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Preparing an all age talk

The dreaded all age talk is enough to bring even the most accomplished speaker out in hives. For many churches the all age service, where it still exists, is the one with the lowest attendance. Do you alternate between the adults and the children, or simply focus on the children and expect the adults to understand this service allows children to feel a part of the wider church community?

After one all age service, some of the elders of the church shook my hand with tears in their eyes – “thank you, I needed that encouragement.” Young couples left smiling, “I had never seen it that way.” The youth left saying, “I really want to follow Jesus,” the children came bounding out, “will you be back next week?”

What I am saying to you is this: it is possible to preach God’s word in a way that impacts everyone present. To do this requires us to be intentional in our preparation. It takes me longer to prepare an all age service than any other form of communication. I wanted to share with you the steps that I take to prepare an all age sermon.

Step 1: Get a word from God.

Firstly, and perhaps most obviously my preparation begins in prayer – what does God want to say to his people? It maybe you have a theme given to you already, but this does not give details of what direction the theme should travel in. If you have a Bible passage given to you, study it prayerfully to hear from God the main message that passage gives. If you have the idea of a theme, find the central Bible passage the teaching will be based on.

Step 2: Dig deeper

In many ways I see this step as the most important one in the whole process of preparation. Dig deep into the word of God. This part of the sermon we should be seeking deep truths as if we were going to be delivering the message to the most mature believers of the church. Providing moments of revelation from God’s word and revealing His rhema (now) word for our time.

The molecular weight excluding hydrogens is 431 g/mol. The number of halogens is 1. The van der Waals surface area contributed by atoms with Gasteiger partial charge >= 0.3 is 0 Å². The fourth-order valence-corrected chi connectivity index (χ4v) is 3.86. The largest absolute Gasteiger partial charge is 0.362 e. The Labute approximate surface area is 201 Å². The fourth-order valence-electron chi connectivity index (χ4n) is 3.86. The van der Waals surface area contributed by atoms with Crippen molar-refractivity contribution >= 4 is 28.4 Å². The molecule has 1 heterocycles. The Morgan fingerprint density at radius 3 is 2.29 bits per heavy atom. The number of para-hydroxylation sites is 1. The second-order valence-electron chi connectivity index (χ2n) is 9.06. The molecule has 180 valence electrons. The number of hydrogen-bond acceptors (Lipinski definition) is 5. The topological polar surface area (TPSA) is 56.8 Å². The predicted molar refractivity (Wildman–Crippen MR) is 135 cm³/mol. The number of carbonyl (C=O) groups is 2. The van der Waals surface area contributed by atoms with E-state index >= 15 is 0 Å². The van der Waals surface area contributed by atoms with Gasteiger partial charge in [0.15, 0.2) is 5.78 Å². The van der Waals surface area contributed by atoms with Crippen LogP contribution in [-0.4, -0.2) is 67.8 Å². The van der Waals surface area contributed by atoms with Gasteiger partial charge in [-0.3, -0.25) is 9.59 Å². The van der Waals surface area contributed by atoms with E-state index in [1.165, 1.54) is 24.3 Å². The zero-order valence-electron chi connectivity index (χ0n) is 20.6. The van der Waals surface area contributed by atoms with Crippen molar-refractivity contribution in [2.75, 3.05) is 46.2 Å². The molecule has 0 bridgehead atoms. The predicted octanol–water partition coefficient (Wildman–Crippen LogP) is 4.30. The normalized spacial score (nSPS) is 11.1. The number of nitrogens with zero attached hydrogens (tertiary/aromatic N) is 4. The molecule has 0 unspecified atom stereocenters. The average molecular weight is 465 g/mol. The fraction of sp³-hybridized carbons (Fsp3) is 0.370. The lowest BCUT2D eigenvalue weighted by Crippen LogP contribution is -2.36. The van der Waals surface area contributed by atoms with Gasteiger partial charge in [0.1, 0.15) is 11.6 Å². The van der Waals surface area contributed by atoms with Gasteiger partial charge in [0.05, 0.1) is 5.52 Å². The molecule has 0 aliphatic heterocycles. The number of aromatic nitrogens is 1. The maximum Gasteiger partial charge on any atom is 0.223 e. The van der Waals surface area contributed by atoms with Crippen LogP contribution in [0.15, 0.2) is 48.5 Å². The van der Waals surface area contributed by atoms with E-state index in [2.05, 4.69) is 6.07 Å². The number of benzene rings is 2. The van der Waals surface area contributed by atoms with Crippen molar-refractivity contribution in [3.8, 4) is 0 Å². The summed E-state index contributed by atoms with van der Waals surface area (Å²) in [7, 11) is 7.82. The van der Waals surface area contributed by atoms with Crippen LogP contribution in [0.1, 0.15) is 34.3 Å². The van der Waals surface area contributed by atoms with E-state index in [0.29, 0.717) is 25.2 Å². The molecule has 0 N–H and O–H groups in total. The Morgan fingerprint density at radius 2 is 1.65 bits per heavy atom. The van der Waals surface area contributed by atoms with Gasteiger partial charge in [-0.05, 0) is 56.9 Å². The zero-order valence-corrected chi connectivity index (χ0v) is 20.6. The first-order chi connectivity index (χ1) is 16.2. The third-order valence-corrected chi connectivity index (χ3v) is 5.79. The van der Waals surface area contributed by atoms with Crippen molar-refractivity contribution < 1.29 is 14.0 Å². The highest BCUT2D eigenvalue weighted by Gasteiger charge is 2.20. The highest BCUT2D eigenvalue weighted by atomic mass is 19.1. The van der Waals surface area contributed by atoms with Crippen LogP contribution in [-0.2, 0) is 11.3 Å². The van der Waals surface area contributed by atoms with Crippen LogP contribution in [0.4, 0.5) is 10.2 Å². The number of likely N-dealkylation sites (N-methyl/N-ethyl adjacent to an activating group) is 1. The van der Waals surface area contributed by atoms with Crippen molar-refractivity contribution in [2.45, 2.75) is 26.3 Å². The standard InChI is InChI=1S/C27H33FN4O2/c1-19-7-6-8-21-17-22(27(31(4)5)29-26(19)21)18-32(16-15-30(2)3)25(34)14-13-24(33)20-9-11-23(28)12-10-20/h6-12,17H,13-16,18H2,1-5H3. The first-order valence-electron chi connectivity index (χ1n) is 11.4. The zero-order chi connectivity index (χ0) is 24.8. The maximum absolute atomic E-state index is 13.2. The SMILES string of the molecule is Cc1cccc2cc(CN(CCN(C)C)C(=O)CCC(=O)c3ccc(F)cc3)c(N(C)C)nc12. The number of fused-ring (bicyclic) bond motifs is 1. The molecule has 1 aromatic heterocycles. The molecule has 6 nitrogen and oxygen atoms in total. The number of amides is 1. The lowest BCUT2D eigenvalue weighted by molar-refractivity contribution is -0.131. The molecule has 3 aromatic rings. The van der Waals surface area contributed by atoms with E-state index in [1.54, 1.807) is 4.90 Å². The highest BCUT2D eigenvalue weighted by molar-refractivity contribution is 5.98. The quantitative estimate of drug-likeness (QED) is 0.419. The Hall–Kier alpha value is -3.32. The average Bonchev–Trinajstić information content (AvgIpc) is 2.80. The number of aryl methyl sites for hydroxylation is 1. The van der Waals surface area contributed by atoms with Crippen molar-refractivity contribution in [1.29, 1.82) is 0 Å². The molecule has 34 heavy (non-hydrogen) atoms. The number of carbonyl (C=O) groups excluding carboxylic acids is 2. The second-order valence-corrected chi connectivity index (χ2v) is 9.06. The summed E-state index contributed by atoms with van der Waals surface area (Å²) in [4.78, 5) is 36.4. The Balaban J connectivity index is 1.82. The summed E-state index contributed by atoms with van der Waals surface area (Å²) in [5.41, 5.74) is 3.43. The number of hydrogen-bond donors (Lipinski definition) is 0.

Milk topics come out naturally in a sermon, meat topics require nurturing and chewing over in our own minds. If we do not have something substantial to say to the adults, then the message will not speak to the whole congregation. The Word of God should undergird the very foundation of the sermon and supply the substance for it. In recent times some sermons use Scripture as a garnish sprinkled on top of a message, cherry picking verses to act as a springboard for the preacher’s points, instead of the very substance for the point that God would want to deliver.

Step 3: Add the illustrations/stories

Many sermons include illustrations from people’s lives to demonstrate how the principles in Scripture are lived out in every day life. When preparing illustrations, I try to think of two illustrations for each point that I share together. One illustration is often targeted at those who are in education (children and young people) the other is for those who go to work. For example, if talking about loving people we might use the example of a social outcast in school and an unkind manager at work. By speaking about both these stages of life from the pulpit we are making it clear that every part of this sermon is intended for the hearing of everybody present.